formal topology

This entry is about a generalized notion of topology. For the notion of formal space in the sense of rational homotopy theory, see formal dg-algebra.



topology (point-set topology)

see also algebraic topology, functional analysis and homotopy theory


Basic concepts

Universal constructions

Extra stuff, structure, properties


Basic statements


Basic homotopy theory

Formal topology


Formal topology is a programme for doing topology in a finite, predicative, and constructive fashion.

It is a kind of pointless topology; in the context of classical mathematics, it reproduces the theory of locales rather than topological spaces (although of course one can recover topological spaces from locales).

The basic definitions can be motivated by an attempt to study locales entirely through the posites that generate them. However, in order to recover all basic topological notions (particularly those associated with closed rather than open features) predicatively, we need to add a ‘positivity’ relation to the ‘coverage’ relation of sites.


A formal topology or formal space is a set SS together with

such that

  1. a=ba = b whenever a{b}a \lhd \{b\} and b{a}b \lhd \{a\},
  2. aUa \lhd U whenever aUa \in U,
  3. aVa \lhd V whenever aUa \lhd U and xVx \lhd V for all xUx \in U,
  4. abUa \cap b \lhd U whenever aUa \lhd U or bUb \lhd U,
  5. a{xy|xU,yV}a \lhd \{ x \cap y \;|\; x \in U,\; y \in V \} whenever aUa \lhd U and aVa \lhd V,
  6. a{}a \lhd \{\top\},
  7. x\Diamond x for some xUx \in U whenever a\Diamond a and aUa \lhd U, and
  8. aUa \lhd U whenever aUa \lhd U if a\Diamond a,

for all aa, bb, UU, and VV.

We interpret the elements of SS as basic opens in the formal space. We call \top the entire space and aba \cap b the intersection of aa and bb. We say that aa is covered by UU or that UU is a cover of aa if aUa \lhd U. We say that aa is positive or inhabited if a\Diamond a. (For a topological space equipped with a strict topological base SS, taking these intepretations literally does in fact define a formal space; see the Examples.)

Some immediate points to notice:

  • If we drop (1), then the hypothesis of (1) defines an equivalence relation on SS which is a congruence for \top, \cap, \lhd, and \Diamond, so that we may simply pass to the quotient set. In appropriate foundations, we can even allow SS to be a preset originally, then use (1) as a definition of equality.
  • We can prove that (S,,)(S,\cap,\top) is a bounded semilattice; if (as the notation suggests) we interpret this as a meet-semilattice, then aba \leq b if and only if a{b}a \lhd \{b\}. Conversely, we could require that (S,,)(S,\cap,\top) be a semilattice originally, then let (1) say that aba \leq b whenever a{b}a \lhd \{b\}.
  • We can prove that a\Diamond a holds iff every cover of aa is inhabited and that a\Diamond a fails iff aa \lhd \empty. Accordingly, this predicate is uniquely definable (in two equivalent ways, one impredicative and one nonconstructive) in a classical treatment; only in a treatment that is both predicative and constructive do we need to include it in the axioms. See positivity predicate.


Let XX be a topological space, and let SS be the collection of open subsets of XX. Let \top be XX itself, and let aba \cap b be the literal intersection of aa and bb for a,bSa, b \in S. Let aUa \lhd U if and only UU is literally an open cover of aa, and let a\Diamond a if and only if aa is literally inhabited. Then (S,,,,)(S,\top,\cap,\lhd,\Diamond) is a formal topology.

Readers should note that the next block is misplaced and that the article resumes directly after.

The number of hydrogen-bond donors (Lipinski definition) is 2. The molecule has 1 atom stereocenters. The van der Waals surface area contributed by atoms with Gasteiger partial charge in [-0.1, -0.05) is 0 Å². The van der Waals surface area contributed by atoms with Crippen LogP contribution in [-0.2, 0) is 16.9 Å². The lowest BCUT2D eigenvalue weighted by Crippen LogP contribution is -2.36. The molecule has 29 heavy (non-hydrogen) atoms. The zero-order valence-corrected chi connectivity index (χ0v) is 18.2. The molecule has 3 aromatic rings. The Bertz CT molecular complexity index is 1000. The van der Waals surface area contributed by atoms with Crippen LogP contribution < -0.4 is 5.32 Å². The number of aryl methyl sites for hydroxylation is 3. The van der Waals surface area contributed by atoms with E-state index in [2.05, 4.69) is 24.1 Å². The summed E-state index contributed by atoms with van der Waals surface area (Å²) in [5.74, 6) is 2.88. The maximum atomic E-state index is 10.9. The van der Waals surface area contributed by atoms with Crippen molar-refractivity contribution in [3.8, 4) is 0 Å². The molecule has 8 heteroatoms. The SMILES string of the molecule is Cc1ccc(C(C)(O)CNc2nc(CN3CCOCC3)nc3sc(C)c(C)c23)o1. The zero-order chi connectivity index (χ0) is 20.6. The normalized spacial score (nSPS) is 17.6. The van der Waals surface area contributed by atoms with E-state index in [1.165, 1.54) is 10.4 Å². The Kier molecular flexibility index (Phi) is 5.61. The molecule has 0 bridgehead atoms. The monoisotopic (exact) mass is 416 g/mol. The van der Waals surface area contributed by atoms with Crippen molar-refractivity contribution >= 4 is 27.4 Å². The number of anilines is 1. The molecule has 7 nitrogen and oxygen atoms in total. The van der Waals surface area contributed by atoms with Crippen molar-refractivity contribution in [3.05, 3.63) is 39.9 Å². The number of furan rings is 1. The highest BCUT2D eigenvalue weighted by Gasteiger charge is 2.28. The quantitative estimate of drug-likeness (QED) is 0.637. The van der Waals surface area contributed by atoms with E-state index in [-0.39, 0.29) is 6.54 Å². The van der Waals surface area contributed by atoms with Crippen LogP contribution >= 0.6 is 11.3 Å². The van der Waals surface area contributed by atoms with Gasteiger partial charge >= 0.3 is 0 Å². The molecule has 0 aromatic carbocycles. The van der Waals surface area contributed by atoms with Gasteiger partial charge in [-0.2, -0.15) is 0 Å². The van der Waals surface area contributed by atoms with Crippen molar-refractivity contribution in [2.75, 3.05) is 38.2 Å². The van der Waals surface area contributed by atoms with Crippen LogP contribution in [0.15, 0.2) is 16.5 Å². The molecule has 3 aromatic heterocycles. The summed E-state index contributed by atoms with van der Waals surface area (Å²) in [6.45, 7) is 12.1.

The above example is impredicative (since the collection of open subsets is generally large), but now let SS be a base for the topology of XX which is strict in the sense that it is closed under finitary intersection. Let the other definitions be as before. Then (S,,,,)(S,\top,\cap,\lhd,\Diamond) is a formal topology.

More generally, let BB be a subbase for the topology of XX, and let SS be the free monoid on BB, that is the set of finite lists of elements of BB (so this example is not strictly finitist), modulo the equivalence relation by which two lists are identified if their intersections are equal. Let \top be the empty list, let aba \cap b be the concatenation of aa and bb, let aUa \lhd U if the intersection of aa is contained in the union of the intersections of the elements of UU, and let a\Diamond a if the intersection of aa is inhabited. Then (S,,,,)(S,\top,\cap,\lhd,\Diamond) is a formal topology.

Let XX be an accessible locale generated by a posite whose underlying poset SS is a (meet)-semilattice. Let \top and \cap be as in the semilattice structure on SS, and let aUa \lhd U if UU contains a basic cover (in the posite structure on SS) of aa. Then we get a formal topology, defining \Diamond in the unique way.

The last example is not predicative, and this is in part why one studies formal topologies instead of sites, if one wishes to be strictly predicative. (It still needs to be motivated that we want \Diamond at all.)


  • Mike Fourman and Grayson (1982); Formal Spaces. This is the original development, intended as an application of locale theory to logic.

  • Giovanni Sambin (1987); Intuitionistic formal spaces; pdf.

    • This is the probably the main reference on the subject.
    • Warning: you can ignore the material about foundations and type theory, but if you do read any of it, the term ‘category’ means (roughly) proper class; this was common in type theory in the 1980s.
  • Giovanni Sambin (2001); Some points in formal topology; pdf. This has newer results, alternative formulations, etc.

  • Erik Palmgren, From Intuitionistic to Point-Free Topology: On the Foundation of Homotopy Theory, Logicism, Intuitionism, and Formalism Volume 341 of the series Synthese Library pp 237-253, 2005 (pdf)

Revised on April 23, 2017 12:42:53 by tphyahoo? (